Are there “women’s jobs” in professional kitchens?
RC: Pastry chef has always been the traditional one, and I think that’s still true today.
April Bloomfield: It’s an easy option for the girls to go into pastry.
RC: You’re not on the hot line.
SJ: You don’t have to compete with everybody else.
Is there a media bias against women chefs? Is it harder for women to get their names out there?
AG: You have to put on a pair of fishnet stockings, and you have to get yourself on television. I find myself hoping I can get on a TV show and then people from Oklahoma will come to my restaurant. Then I’ll be able to make enough money to open my own place.
JW: If you’re overenthusiastic, though, you’re a schoolgirl. I think that was printed about me.
Professional kitchens are traditionally shamelessly sexist. Is that still true?
AG: I worked in Paris for five years for Guy Savoy. And then one of the chefs was like, “You suck, you’re a girl, I hate you.” All the classic stereotypes. And Guy Savoy was like, “Will you just stop that crap and let her do her job? Let her cook the damn bass.” And then when I burned it, Guy was like, “Ahh!” But he still believed in me.
AB: I didn’t want the fact that I was a woman to be an issue, so I just put my head down and cooked and did the best that I could. I moved to wherever I was able to move. And one day, some guys came in and shook everyone’s hands, and I held out my hand and this guy just walked straight past me. It’s like, “Okay, fuck you. I’m gonna be better than you one day.”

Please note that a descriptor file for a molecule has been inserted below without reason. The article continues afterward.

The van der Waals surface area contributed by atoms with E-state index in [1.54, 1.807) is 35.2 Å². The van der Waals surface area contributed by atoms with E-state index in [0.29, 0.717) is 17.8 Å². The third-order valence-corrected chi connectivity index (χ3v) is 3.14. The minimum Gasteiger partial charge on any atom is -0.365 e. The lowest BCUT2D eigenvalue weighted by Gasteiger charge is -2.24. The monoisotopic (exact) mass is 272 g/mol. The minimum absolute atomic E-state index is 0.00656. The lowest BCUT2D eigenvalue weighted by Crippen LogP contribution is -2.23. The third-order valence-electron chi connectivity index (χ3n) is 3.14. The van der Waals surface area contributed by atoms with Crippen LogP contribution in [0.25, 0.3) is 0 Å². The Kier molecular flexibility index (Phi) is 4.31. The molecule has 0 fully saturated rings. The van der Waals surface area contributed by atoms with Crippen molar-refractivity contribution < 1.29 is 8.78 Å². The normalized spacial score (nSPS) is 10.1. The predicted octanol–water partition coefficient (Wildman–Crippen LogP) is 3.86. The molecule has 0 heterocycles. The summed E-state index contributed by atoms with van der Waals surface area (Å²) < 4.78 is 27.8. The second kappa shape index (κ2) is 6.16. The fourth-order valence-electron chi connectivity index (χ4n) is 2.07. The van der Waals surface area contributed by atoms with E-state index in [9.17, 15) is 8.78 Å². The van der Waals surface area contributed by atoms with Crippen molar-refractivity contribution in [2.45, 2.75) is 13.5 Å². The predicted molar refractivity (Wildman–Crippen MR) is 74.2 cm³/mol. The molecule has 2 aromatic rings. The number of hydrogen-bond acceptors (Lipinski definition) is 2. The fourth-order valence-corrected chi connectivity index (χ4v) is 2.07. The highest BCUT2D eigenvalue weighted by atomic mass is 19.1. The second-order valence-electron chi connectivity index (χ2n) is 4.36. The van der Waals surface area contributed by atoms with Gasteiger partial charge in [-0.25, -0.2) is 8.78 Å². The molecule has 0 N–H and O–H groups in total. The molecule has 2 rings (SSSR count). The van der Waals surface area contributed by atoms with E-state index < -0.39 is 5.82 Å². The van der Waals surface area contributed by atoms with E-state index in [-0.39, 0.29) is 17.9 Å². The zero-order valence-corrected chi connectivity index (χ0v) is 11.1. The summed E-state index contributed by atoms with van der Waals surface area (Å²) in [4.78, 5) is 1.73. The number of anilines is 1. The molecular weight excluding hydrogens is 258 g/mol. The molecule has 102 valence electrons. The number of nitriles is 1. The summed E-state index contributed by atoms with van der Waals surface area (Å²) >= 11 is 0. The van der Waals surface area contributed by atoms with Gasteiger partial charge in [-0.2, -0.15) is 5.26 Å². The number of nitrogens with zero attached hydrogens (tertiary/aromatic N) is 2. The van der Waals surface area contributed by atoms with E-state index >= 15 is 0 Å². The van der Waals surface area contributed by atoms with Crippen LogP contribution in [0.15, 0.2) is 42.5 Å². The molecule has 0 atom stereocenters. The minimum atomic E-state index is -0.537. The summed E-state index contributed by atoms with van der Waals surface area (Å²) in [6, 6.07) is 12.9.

RC: I mean, the delivery guy comes in the afternoon to deliver something and he looks over to my sous-chef and asks for his signature on the check. Am I just some dumb-ass holding a coat?
JW: My mail is always addressed to Mr. Jody Williams.
AL: That happens to me all the time. I get my mail addressed to Anito Lo—not an a but an o: Mr. Anito Lo. And customers ask me, “Can you tell us about the chef’s background? Is he from…”
Do women and men cook differently?
SJ: I think women cook different food, and I think women cook better food. It’s more from the heart and more from the soul. I look at this whole molecular-gastronomy thing, and I’m like, “Boys with toys.” They’re just fascinated with technology and chemistry sets. I think we make better-tasting food. I’m sorry, I know that’s politically incorrect.
RC: I have to agree. Women’s food is, for the most part, more accessible, it’s easier to understand, it’s friendlier, it’s more comforting, and it doesn’t get bogged down in all these nutty freaking trends.
SJ: I find there’s a lot of technique in male food.
AB: I have a friend from England who’s a cook, and he said the food that’s most moved him has always been cooked by a woman. Maybe because it’s comfort food or it’s very nurturing. JW: Or maybe he just liked the idea of a woman cooking for him.